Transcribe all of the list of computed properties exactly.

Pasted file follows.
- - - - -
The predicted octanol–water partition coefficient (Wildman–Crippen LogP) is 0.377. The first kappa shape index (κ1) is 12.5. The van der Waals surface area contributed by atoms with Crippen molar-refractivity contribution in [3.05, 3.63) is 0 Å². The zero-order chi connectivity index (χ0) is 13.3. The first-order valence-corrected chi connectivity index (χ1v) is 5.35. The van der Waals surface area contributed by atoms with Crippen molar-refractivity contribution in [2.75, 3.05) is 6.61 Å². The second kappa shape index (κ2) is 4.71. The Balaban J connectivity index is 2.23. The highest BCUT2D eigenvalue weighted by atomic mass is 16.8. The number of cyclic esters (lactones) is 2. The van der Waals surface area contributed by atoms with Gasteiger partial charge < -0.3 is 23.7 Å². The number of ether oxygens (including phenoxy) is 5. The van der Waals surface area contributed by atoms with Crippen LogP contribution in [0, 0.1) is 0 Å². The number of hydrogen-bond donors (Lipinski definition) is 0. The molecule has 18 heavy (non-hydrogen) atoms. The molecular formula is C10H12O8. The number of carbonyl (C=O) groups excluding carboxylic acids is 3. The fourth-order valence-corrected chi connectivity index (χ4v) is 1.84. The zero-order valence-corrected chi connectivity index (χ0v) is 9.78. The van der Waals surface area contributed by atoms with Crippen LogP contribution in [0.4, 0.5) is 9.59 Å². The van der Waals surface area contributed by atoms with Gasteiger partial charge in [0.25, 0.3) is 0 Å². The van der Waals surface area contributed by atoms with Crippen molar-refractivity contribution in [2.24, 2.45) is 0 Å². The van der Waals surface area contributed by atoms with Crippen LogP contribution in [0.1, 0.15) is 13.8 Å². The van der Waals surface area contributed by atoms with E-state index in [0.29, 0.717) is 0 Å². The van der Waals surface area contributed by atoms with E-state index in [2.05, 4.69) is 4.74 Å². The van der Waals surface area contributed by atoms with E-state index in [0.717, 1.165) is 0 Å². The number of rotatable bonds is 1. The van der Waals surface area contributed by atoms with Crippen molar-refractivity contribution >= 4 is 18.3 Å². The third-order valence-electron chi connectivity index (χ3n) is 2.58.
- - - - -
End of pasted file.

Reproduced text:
The predicted octanol–water partition coefficient (Wildman–Crippen LogP) is 0.377. The first kappa shape index (κ1) is 12.5. The van der Waals surface area contributed by atoms with Crippen molar-refractivity contribution in [3.05, 3.63) is 0 Å². The zero-order chi connectivity index (χ0) is 13.3. The first-order valence-corrected chi connectivity index (χ1v) is 5.35. The van der Waals surface area contributed by atoms with Crippen molar-refractivity contribution in [2.75, 3.05) is 6.61 Å². The second kappa shape index (κ2) is 4.71. The Balaban J connectivity index is 2.23. The highest BCUT2D eigenvalue weighted by atomic mass is 16.8. The number of cyclic esters (lactones) is 2. The van der Waals surface area contributed by atoms with Gasteiger partial charge < -0.3 is 23.7 Å². The number of ether oxygens (including phenoxy) is 5. The van der Waals surface area contributed by atoms with Crippen LogP contribution in [0, 0.1) is 0 Å². The number of hydrogen-bond donors (Lipinski definition) is 0. The molecule has 18 heavy (non-hydrogen) atoms. The molecular formula is C10H12O8. The number of carbonyl (C=O) groups excluding carboxylic acids is 3. The fourth-order valence-corrected chi connectivity index (χ4v) is 1.84. The zero-order valence-corrected chi connectivity index (χ0v) is 9.78. The van der Waals surface area contributed by atoms with Crippen LogP contribution in [0.4, 0.5) is 9.59 Å². The van der Waals surface area contributed by atoms with Gasteiger partial charge in [0.25, 0.3) is 0 Å². The van der Waals surface area contributed by atoms with Crippen molar-refractivity contribution in [2.24, 2.45) is 0 Å². The van der Waals surface area contributed by atoms with Crippen LogP contribution in [0.1, 0.15) is 13.8 Å². The van der Waals surface area contributed by atoms with E-state index in [0.29, 0.717) is 0 Å². The van der Waals surface area contributed by atoms with E-state index in [2.05, 4.69) is 4.74 Å². The van der Waals surface area contributed by atoms with E-state index in [0.717, 1.165) is 0 Å². The number of rotatable bonds is 1. The van der Waals surface area contributed by atoms with Crippen molar-refractivity contribution >= 4 is 18.3 Å². The third-order valence-electron chi connectivity index (χ3n) is 2.58.